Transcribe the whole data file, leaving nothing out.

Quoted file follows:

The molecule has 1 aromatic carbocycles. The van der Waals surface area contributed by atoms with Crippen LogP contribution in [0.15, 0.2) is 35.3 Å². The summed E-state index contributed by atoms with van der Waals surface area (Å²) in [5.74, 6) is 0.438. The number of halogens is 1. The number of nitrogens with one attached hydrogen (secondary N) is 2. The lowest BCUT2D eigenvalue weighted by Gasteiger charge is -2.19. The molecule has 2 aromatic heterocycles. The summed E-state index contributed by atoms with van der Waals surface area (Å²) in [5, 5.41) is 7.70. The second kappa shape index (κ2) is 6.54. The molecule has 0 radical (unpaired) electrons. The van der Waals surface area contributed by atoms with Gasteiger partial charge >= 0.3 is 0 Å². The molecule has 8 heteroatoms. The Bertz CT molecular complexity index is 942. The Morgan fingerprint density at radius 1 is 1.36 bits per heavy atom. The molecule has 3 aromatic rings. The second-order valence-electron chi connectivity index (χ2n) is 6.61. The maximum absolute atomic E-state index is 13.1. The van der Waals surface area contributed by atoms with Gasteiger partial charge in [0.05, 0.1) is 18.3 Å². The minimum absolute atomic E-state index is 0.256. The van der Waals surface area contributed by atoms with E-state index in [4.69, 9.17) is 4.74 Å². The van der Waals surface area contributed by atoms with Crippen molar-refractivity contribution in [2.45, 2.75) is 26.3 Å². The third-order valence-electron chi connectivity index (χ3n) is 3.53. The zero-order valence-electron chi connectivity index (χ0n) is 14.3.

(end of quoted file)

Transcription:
The molecule has 1 aromatic carbocycles. The van der Waals surface area contributed by atoms with Crippen LogP contribution in [0.15, 0.2) is 35.3 Å². The summed E-state index contributed by atoms with van der Waals surface area (Å²) in [5.74, 6) is 0.438. The number of halogens is 1. The number of nitrogens with one attached hydrogen (secondary N) is 2. The lowest BCUT2D eigenvalue weighted by Gasteiger charge is -2.19. The molecule has 2 aromatic heterocycles. The summed E-state index contributed by atoms with van der Waals surface area (Å²) in [5, 5.41) is 7.70. The second kappa shape index (κ2) is 6.54. The molecule has 0 radical (unpaired) electrons. The van der Waals surface area contributed by atoms with Gasteiger partial charge >= 0.3 is 0 Å². The molecule has 8 heteroatoms. The Bertz CT molecular complexity index is 942. The Morgan fingerprint density at radius 1 is 1.36 bits per heavy atom. The molecule has 3 aromatic rings. The second-order valence-electron chi connectivity index (χ2n) is 6.61. The maximum absolute atomic E-state index is 13.1. The van der Waals surface area contributed by atoms with Gasteiger partial charge in [0.05, 0.1) is 18.3 Å². The minimum absolute atomic E-state index is 0.256. The van der Waals surface area contributed by atoms with E-state index in [4.69, 9.17) is 4.74 Å². The van der Waals surface area contributed by atoms with Crippen molar-refractivity contribution in [2.45, 2.75) is 26.3 Å². The third-order valence-electron chi connectivity index (χ3n) is 3.53. The zero-order valence-electron chi connectivity index (χ0n) is 14.3.